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Eating out in restaurants is certainly one of the biggest danger zones we have in the quest to make healthy eating choices. That’s because most (though not all) restaurants have no vested interest in your health; they have only a vested interest in running their business with foods that can give you immediate pleasure cheaply.
That said, most restaurant owners are willing to work with you on your health needs if you talk to them and establish a relationship with them. Instead of trying a new place all the time, pick your three or four favorite restaurants and develop relationships with the chefs so that when you come in, they know how you like your food cooked and with what ingredients. Request that they make dishes with olive oil instead of butter, bring out platters of veggies instead of baskets of bread, add certain spices to replace sugar. These requests, of course, require educating yourself to know what you want to sub out and what you want to sub in.
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Trout or salmon are great options when eating out, in addition to sweet potatoes, brown rice and most vegetable dishes. In this video, I will discuss how she orders at restaurants.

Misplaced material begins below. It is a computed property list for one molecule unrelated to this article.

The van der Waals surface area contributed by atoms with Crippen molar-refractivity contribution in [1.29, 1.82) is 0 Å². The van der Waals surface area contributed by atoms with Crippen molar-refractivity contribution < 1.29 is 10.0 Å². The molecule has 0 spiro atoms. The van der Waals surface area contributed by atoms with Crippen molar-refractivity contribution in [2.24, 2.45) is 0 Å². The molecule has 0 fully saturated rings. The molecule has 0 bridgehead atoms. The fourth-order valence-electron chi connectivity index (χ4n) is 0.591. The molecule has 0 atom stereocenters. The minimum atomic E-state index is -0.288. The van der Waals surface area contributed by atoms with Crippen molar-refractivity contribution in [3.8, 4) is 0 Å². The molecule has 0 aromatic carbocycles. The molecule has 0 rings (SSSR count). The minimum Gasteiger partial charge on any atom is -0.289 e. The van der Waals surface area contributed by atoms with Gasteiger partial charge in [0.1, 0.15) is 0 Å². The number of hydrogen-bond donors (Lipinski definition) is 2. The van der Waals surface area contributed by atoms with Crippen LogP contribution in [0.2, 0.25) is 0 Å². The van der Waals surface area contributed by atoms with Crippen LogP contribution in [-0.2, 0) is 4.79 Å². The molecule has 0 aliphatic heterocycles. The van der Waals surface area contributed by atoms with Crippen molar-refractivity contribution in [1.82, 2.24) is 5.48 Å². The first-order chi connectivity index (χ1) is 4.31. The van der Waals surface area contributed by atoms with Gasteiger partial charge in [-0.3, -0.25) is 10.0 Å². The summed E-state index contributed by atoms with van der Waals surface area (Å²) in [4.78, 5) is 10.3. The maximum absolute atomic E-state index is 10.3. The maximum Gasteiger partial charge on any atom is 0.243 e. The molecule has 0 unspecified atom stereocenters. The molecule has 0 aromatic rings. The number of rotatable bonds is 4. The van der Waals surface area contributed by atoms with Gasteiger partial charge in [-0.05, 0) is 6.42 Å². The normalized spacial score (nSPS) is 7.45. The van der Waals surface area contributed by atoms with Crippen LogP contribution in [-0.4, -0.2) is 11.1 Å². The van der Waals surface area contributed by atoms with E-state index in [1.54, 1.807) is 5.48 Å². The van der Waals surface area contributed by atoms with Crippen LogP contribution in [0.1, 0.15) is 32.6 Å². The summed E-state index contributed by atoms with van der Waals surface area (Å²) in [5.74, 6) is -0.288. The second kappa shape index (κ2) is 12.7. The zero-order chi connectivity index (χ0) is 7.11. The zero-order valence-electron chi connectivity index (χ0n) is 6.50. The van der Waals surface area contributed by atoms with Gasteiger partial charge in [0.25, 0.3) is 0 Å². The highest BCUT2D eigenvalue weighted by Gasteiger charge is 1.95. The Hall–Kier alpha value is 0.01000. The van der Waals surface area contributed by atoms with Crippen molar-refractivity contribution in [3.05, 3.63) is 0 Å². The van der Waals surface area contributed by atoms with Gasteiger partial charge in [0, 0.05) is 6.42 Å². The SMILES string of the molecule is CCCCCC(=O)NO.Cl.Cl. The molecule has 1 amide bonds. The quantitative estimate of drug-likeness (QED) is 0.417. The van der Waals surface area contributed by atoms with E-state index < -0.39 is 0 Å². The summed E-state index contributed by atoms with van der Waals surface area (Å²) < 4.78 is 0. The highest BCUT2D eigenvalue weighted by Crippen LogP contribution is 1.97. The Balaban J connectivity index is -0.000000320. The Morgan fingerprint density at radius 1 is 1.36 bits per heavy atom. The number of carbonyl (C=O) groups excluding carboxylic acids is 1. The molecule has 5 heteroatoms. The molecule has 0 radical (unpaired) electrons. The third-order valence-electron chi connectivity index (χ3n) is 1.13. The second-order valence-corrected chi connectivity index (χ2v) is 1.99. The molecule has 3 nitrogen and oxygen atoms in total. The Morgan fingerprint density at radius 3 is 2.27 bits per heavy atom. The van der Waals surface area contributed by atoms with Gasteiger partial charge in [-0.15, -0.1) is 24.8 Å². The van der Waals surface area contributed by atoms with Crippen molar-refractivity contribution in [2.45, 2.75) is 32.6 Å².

Restaurants are packed with unhealthy temptations. In this video, "Hungry Girl" author Lisa Lillien reveals how to enjoy a healthy meal out.
To make healthy choices at a restaurant, it helps to know a few cooking terms. These are clues about ingredients and preparation methods that can help you make better selections from the menu.
Choose foods that are described as:
- In its own juice
- Garden fresh
- Dry broiled (in lemon juice or butter)
Avoid foods that are described as:
- Buttery, buttered, in butter sauces
- Creamed, in cream sauce, in its own gravy, hollandaise
- Au gratin, Parmesan, in cheese sauce, scalloped
- Sautéed, fried, pan-fried, crispy, braised
- Breaded, stuffed
- Casserole, prime, hash, pot pie
- Marinated (in oil), basted in butter or gravy, in brine
Important: This content reflects information from various individuals and organizations and may offer alternative or opposing points of view. It should not be used for medical advice, diagnosis or treatment. As always, you should consult with your healthcare provider about your specific health needs.